A provocation to reflect on how interdisciplinary work can encourage environmentally sustainable action on the Great Barrier Reef
I never got to meet Marie Tharp, one of my mapping heroes who died in 2006. She left seventy two boxes filled with maps, letters, photographs and sketches (along with her house!) to the Library of Congress in Washington DC. I recently had a look at some of this material. The North Atlantic Ocean floor…
We were recently lucky to be visited by Dr Alistair Sponsel from Vanderbilt University in Nashville, Tennessee. Alistair gave a talk in which he described Darwin’s debt to marine science. This debt took the form of an amphibious approach to natural history that shaped his approach to theoretical reasoning and which was developed by working closely with hydrographic surveyors during…
Tobler’s First Law of Geography states: “Everything is related to everything else, but near things are more related than distant things” (Tobler, 1970). This is a feature of most phenomena because the world is spatially structured. When you think about it, this makes a lot of sense. But don’t think about it too much, or else you will start to interpret everything in relation to this Law (an affliction I have had for several years now, and one that I have passed on to many of the students I teach).
I was reminded of this Law when I recently completed a map of the countries I have visited. Low and behold, the distribution of those countries was spatially structured. This makes sense because some of them I will have visited by travelling over the border from the neighbouring country; I dropped in because I was in the area. For the same reason, I have never visited the Chagos Islands in the middle of the Indian Ocean, or Antarctica. Never seemed to find myself in the area (although I have definitely wanted to!). There are lots of spatially structured processes and patterns in the world: disease, competition, rainfall, gossip, predation, fashion, the way light penetrates the ocean. Tobler’s Law is everywhere when you look for it. Have a go at your own map here and see whether your travel behaviour is also spatially structured.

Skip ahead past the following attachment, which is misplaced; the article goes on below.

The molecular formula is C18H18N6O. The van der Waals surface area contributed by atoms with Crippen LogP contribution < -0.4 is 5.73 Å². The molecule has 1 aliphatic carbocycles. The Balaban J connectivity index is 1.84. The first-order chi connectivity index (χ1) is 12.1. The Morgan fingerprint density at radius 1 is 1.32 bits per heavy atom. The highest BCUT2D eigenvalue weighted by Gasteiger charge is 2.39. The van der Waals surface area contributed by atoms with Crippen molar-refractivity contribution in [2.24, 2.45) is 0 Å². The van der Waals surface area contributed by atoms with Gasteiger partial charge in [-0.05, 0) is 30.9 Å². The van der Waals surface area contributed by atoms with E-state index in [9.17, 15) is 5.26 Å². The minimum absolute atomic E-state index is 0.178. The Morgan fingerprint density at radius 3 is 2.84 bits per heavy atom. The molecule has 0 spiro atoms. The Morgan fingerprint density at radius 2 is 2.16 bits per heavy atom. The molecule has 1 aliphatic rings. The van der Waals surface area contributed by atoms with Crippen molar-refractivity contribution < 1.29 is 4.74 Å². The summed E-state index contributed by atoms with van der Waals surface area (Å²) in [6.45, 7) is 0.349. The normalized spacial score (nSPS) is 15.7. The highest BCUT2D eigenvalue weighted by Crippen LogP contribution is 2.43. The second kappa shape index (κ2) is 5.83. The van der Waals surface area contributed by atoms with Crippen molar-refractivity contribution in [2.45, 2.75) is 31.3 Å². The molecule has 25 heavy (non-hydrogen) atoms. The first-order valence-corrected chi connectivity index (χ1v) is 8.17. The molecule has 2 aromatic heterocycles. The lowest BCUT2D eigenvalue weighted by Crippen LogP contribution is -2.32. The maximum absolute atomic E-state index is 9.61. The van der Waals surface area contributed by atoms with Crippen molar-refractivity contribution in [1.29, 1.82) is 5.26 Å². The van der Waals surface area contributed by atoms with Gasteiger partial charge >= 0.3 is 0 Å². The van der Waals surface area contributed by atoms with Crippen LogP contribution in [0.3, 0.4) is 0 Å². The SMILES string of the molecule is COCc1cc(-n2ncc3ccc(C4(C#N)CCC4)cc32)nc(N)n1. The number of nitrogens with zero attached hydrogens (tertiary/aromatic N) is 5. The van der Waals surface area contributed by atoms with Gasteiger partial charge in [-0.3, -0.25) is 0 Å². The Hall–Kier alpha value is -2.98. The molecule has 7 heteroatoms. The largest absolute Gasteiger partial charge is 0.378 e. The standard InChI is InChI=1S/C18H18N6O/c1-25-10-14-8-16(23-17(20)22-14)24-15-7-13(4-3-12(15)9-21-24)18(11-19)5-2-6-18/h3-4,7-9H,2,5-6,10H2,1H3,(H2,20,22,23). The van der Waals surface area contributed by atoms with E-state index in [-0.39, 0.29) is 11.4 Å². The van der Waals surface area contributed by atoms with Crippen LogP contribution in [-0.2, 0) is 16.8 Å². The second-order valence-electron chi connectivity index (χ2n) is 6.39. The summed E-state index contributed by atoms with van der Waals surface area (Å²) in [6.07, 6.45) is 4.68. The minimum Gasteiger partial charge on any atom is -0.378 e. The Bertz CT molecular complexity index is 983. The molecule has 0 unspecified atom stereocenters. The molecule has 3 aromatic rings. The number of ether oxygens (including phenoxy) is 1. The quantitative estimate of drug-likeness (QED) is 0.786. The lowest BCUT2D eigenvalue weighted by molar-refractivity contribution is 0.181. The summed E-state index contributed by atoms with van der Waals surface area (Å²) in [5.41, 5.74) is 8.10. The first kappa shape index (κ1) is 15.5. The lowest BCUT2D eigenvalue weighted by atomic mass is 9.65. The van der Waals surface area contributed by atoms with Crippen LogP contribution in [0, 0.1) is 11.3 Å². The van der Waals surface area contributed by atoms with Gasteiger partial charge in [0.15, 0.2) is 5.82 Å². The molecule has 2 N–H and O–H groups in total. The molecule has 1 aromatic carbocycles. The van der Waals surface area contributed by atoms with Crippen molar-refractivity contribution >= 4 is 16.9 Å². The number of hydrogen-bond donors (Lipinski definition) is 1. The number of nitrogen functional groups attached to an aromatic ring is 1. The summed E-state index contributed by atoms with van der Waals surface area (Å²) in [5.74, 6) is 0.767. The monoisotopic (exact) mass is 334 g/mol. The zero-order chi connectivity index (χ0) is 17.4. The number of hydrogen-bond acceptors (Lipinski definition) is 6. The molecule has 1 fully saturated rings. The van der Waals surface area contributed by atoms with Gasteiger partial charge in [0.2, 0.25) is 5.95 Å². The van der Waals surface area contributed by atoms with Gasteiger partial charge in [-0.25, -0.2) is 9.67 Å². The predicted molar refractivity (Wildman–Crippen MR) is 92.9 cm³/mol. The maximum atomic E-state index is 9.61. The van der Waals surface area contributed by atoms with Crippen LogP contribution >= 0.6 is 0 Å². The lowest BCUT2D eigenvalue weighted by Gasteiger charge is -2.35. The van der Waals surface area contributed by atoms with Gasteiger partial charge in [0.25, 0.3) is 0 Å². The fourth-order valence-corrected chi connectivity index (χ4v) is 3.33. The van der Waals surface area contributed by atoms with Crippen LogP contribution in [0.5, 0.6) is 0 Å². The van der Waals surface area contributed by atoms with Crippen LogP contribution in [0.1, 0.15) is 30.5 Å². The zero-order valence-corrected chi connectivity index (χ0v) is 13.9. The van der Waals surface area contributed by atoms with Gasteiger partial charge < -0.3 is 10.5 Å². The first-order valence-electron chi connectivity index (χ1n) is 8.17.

shamylto has been to: Australia, Barbados, Belgium, Belize, Bonaire, Saint Eustatius and Saba, Brazil, Canada, Cocos Islands, Cyprus, Egypt, Fiji, Finland, France, Germany, Greece, Indonesia, Ireland, Isle of Man, Israel, Italy, Jersey, Jordan, Kenya, Luxembourg, Malaysia, Netherlands, Netherlands Antilles, New Caledonia, New Zealand, Philippines, Portugal, Reunion, Saint Barthélemy, Saudi Arabia, Seychelles, Singapore, Spain, Switzerland, Tanzania, Thailand, Turkey, United Arab Emirates, United Kingdom, United States, Vatican. Get your own travel map from Matador Network.
University of Wollongong video about the Capricorn-Bunker fieldwork
All in all, I am happy to chalk up this trip as a rousing success. This unique survey represents the largest high-resolution satellite mapping campaign undertaken to characterise the seafloor on the Great Barrier Reef.
Last year I spent some time in San Francisco. I was lucky enough to catch up with David Stoddart while I was there, who invited me over to lunch. While I was at his house, he dug out an old folder full of maps he had made during the 1973 Royal Society and Universities of…
The internal power of maps is realised in the actions taken by cartographers themselves when making maps, while the external power of maps is both realised by the patrons of cartography and wielded through the use of cartographic products as agents for natural resource management
Talking to Professor Ken Caldeira about research at One Tree Island